The State Government has refused to take responsibility for failures in the Traralgon flood emergency response that threatened lives.
New evidence has exposed communications problems within Emergency Management Victoria that led to a more than four hour delay in local residents being told to evacuate their homes.
The first evacuate order wasn’t issued until 10.30am on June 10 – despite the water level in the Traralgon Creek reported to be at 4.2m and rapidly rising by 6am that morning.
Two State Government Ministers were pressured for a response in State Parliament this week, but refused to take responsibility or explain what led to the breakdown in communication.
Traralgon residents, through the Latrobe City Council, previously had an award-winning comprehensive flood warning system in place, but the responsibility has been removed from Council and handed to EMV.
The Victorian Government’s EMV Traralgon local flood guide is designed to alert known impact area residents, business and community groups with “at least 6 hours warning of peak flood at Traralgon”.
This did not happen, despite extreme weather warnings issued by the Bureau of Meteorology (BOM).
After realising its serious failure, EMV issued 22 evacuate now messages to the Traralgon community – 19 of these coming after the flood water had subsided.
It lead to widespread devastation for residents, businesses and community groups.
Comment attributable to Shadow Minister for Emergency Services Tim Smith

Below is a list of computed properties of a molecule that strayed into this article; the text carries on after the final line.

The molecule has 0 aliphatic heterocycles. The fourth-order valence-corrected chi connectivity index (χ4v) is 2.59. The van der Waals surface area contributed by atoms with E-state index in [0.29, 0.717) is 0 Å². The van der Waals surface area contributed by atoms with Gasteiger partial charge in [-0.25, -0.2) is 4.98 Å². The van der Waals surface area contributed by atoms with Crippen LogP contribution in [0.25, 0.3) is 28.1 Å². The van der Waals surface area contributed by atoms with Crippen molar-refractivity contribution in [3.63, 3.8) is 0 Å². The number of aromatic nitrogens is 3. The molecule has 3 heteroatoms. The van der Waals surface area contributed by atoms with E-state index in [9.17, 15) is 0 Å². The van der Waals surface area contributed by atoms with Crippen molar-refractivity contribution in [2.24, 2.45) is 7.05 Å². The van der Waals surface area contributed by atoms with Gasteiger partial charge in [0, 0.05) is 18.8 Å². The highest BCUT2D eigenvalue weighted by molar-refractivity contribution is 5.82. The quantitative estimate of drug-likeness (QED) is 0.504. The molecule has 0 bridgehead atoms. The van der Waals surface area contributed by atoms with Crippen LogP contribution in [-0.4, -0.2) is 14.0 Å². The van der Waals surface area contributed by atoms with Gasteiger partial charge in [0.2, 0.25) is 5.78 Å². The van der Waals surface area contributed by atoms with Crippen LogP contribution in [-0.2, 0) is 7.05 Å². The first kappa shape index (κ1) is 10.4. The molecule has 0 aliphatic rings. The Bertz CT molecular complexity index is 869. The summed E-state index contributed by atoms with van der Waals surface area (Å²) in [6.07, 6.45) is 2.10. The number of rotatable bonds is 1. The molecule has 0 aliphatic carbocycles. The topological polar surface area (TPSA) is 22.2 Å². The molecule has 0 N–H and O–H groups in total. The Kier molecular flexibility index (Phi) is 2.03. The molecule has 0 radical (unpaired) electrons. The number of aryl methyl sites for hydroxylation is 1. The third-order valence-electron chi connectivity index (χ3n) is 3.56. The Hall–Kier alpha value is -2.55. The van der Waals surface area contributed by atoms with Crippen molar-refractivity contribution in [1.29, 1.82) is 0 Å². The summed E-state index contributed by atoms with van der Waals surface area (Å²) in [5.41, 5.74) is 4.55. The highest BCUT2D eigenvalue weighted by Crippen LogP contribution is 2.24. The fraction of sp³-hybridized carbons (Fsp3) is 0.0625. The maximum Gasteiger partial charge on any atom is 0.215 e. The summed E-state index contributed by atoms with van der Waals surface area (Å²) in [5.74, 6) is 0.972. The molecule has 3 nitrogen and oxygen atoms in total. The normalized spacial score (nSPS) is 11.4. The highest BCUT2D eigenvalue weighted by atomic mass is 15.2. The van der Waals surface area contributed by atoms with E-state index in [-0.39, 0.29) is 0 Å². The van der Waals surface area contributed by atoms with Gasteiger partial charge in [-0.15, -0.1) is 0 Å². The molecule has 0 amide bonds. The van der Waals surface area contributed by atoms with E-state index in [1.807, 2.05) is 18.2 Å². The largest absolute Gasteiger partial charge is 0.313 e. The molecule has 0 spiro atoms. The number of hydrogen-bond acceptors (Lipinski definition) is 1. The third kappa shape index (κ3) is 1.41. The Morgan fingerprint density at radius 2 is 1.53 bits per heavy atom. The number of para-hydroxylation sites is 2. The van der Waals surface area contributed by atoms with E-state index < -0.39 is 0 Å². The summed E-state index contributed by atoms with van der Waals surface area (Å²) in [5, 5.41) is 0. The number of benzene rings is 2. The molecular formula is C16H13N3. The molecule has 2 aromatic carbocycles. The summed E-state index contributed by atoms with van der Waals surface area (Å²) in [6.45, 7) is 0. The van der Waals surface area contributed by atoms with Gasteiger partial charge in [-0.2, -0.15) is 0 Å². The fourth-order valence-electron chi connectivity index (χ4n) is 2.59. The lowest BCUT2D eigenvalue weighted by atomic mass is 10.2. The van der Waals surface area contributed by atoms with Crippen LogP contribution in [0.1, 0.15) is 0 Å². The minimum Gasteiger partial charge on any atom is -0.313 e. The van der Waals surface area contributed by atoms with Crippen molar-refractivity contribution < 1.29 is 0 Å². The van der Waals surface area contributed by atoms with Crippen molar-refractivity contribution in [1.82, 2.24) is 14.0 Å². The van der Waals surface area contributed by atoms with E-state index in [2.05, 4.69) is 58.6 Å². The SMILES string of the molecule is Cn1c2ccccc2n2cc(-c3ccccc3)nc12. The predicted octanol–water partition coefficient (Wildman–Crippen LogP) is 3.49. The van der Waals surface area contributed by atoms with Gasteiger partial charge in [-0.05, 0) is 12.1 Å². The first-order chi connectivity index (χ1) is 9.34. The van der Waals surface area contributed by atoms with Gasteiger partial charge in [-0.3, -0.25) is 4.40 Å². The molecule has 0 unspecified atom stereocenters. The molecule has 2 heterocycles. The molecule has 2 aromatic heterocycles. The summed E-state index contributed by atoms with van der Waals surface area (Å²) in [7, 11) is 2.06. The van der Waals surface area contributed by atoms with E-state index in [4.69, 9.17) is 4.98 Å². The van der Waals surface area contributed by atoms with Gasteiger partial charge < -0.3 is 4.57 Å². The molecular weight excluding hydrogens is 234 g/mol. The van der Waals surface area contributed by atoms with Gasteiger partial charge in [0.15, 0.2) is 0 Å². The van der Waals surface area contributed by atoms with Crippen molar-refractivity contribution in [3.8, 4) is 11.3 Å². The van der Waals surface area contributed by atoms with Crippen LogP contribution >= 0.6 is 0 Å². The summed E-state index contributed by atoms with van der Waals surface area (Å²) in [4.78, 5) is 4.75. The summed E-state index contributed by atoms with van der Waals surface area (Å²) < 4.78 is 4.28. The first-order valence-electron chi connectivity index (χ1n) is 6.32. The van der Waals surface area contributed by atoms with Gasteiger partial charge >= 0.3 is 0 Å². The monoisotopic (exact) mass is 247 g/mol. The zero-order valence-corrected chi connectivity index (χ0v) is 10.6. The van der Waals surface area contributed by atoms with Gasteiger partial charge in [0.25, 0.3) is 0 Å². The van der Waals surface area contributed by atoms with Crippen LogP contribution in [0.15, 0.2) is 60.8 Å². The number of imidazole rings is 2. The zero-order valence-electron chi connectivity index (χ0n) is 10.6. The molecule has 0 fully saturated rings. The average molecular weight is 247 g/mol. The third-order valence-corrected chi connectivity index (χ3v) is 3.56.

When the BOM forecast significant rainfall in the Traralgon Creek catchment it should have triggered a series of immediate actions like real time instream monitoring, issuing of warnings and evacuation orders, sandbag distribution and road blocks.
But none of this happened.
EMV issued its first evacuate now order four hours after families had woken to water gushing through their homes and streets.
Locals deserve an explanation and a commitment that change will be implemented to keep them safe in the future.
Comment attributable to Member for Eastern Victoria Melina Bath
The Traralgon Creek was running treacherously fast by the time residents were told to evacuate.
By then, it was unsafe for families to leave their homes.
Residents have told me how they had to stop elderly neighbours getting into their vehicles and driving through flood waters, despite receiving the alert to evacuate just minutes earlier.
This break down in communications is much more than a ‘gap’ in the emergency management system – it’s a dangerous failure that could have cost lives.